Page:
(Adds Drax comment, background)
LONDON, April 3 (Reuters) - UK Coal, Britain’s largest coal producer, has applied for a 10 million pound government loan to help fund the closure over the next 18 months of its two deep mines which employ around 1,300 people.
The coal miner was placed in administration last year after struggling with rising costs, hefty pension liabilities and strong competition from cheaper imports.
Its business has deteriorated since due to a flood of U.S. coal onto the market because of the development of shale gas there, and the strength of sterling, resulting in the company’s decision earlier this week to close the two mines.
The government is due to decide on Monday whether it will hand a 10 million pound commercial loan to UK Coal, a source familiar with the discussions said.
The state loan would complement a combined 10 million pound loan promised by rival coal producer Hargreaves Services and regeneration company Harworth Estates, the source added.
If the parties do not agree on the loan package the mines are likely to close immediately.
The government also said it was in discussion with the European Commission regarding support for UK Coal, without providing further details. The 20 million pound package would enable the group to pay its customers, suppliers and employees over an 18 month period.
The Commission can block state aid in European Union countries when there is a risk it could distort market competition.
Prime Minister David Cameron said his government was willing to do what it could to help the company.
“If there are things we can do, bridging finance we can make available, then we will look at that very, very closely,” he told BBC television.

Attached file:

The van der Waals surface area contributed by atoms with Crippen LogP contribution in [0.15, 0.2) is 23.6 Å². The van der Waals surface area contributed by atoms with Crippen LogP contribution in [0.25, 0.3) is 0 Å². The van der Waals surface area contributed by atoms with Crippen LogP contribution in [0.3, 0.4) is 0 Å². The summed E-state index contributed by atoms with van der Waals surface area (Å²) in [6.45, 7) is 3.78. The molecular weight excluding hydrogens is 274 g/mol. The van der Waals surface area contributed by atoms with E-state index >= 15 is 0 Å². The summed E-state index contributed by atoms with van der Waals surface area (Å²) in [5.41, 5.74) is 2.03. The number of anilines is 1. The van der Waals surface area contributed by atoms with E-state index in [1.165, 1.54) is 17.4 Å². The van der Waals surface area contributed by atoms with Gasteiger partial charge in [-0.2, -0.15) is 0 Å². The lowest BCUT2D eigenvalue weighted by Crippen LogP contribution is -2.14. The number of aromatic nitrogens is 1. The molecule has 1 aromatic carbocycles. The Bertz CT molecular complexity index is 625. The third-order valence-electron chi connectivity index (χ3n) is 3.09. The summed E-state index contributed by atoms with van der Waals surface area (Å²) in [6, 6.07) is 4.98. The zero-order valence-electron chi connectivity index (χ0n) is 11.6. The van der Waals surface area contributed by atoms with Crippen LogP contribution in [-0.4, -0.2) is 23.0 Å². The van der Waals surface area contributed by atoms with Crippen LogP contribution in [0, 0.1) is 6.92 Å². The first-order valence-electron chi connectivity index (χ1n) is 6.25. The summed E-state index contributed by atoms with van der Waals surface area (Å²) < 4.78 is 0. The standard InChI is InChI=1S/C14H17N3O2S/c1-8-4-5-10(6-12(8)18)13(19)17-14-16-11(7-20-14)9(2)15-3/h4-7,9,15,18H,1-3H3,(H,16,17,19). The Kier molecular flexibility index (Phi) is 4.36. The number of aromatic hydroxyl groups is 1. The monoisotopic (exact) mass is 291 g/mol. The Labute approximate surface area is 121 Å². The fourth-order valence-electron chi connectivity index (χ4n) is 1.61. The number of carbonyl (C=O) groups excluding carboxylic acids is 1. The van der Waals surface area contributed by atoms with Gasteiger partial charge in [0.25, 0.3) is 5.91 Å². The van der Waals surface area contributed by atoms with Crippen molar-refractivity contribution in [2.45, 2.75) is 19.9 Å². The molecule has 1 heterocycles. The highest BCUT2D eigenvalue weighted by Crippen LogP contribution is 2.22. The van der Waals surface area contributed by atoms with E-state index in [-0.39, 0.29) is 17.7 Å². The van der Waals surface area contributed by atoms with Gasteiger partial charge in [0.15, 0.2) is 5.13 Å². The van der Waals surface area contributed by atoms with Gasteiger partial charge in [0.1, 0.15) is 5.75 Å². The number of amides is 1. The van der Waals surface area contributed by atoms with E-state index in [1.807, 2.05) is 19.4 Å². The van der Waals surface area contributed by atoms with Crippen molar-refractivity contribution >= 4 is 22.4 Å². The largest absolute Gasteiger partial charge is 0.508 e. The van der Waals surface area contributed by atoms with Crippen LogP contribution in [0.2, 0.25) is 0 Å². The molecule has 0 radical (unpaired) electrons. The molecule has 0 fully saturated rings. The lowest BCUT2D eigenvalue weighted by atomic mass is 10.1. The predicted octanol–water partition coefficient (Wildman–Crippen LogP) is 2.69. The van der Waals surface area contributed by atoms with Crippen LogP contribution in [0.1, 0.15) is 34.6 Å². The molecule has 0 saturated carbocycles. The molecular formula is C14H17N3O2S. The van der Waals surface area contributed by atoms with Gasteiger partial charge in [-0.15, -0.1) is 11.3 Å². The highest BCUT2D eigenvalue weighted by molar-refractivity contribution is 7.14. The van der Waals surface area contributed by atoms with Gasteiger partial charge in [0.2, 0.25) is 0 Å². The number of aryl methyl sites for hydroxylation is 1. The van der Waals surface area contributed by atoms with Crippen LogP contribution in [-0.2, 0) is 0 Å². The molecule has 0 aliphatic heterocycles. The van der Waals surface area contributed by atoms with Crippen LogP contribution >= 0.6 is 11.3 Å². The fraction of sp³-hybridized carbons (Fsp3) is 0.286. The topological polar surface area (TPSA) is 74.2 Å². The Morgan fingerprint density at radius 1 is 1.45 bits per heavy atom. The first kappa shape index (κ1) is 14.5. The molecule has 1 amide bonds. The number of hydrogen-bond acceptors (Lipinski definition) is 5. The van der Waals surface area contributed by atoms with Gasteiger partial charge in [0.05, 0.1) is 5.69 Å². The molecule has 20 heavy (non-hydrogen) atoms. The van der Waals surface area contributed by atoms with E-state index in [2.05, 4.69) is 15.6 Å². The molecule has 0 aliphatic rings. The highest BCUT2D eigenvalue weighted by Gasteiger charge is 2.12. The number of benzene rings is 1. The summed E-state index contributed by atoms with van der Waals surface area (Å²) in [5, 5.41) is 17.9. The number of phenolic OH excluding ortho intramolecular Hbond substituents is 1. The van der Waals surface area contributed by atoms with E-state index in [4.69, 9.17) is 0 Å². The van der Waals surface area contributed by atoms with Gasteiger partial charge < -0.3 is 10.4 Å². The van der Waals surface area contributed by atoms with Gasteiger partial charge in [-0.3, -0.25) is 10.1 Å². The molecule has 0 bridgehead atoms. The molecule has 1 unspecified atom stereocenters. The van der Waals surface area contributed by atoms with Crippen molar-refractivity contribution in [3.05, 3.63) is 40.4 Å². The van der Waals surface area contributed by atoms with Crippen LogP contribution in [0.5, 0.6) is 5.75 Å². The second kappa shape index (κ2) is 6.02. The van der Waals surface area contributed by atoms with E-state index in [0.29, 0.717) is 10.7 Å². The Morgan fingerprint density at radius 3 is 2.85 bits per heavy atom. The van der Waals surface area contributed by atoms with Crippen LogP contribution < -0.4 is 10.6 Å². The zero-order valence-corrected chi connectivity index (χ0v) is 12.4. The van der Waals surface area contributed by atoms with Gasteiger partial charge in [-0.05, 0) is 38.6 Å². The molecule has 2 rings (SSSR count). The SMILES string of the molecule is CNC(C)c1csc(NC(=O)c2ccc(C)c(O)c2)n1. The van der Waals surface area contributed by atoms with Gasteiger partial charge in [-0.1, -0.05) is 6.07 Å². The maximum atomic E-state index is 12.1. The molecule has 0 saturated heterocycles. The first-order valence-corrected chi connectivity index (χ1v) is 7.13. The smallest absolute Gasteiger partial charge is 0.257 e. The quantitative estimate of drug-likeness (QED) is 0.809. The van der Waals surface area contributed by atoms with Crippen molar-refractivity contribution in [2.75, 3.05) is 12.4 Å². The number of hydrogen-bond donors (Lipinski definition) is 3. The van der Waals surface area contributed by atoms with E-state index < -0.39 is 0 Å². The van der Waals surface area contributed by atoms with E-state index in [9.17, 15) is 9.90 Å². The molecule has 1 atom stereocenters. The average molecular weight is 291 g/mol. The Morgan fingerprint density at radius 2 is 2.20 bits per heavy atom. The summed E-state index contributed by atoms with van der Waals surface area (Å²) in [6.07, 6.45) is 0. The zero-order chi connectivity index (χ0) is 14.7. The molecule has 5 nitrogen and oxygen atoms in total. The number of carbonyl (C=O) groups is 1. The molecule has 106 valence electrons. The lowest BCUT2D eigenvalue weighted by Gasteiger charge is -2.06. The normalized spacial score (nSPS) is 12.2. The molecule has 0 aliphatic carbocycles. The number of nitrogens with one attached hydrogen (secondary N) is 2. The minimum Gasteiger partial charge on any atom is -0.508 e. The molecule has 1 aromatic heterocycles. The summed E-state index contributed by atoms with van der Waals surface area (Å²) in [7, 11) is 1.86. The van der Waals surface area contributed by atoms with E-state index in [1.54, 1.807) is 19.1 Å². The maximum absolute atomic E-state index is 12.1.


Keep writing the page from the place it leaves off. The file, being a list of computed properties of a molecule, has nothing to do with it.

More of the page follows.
Earlier this week, UK Coal started redundancy consultations with staff at collieries in Thoresby in Nottinghamshire, which employs 600 and Kellingley in Yorkshire with 700 employees.
The closure of the two mines will leave Hatfield Colliery in South Yorkshire as Britain’s last remaining open pit mine.
UK power producer Drax, which is UK Coal’s biggest customer, said it had already increased coal imports from countries such as the United States, Colombia and Russia as UK Coal’s output has been declining.
“If there was a situation in the future (of UK Coal ceasing operations), we could manage,” said a Drax spokesman, adding the company would be able to import more coal from elsewhere.
Last year 280 UK Coal employees lost their jobs when its largest coal mine at Daw Mill shut after being crippled by fire.
In 2012, UK Coal produced over a third of Britain’s domestic coal supply but its operations have been increasingly under pressure from international competition.
Britain’s coal-fired power plants were producing around 40 percent of its electricity on Thursday, grid operator data showed.
Britain’s coal industry was at the heart of its economic growth in the early 20th century when it employed around 1.2 million people at nearly 3,000 collieries.
Since then, competition from other coal markets where it can be produced more cheaply and greener energy alternatives to polluting hydrocarbons have contributed to Britain’s declining coal industry.
Last year, British coal production fell to the lowest in at least 15 years at 12.8 million tonnes, less than a third of what was still being produced in the late 1990s. (Reporting by Karolin Schaps and Kate Holton; additional reporting by Guy Faulconbridge, Editing by Belinda Goldsmith and David Evans)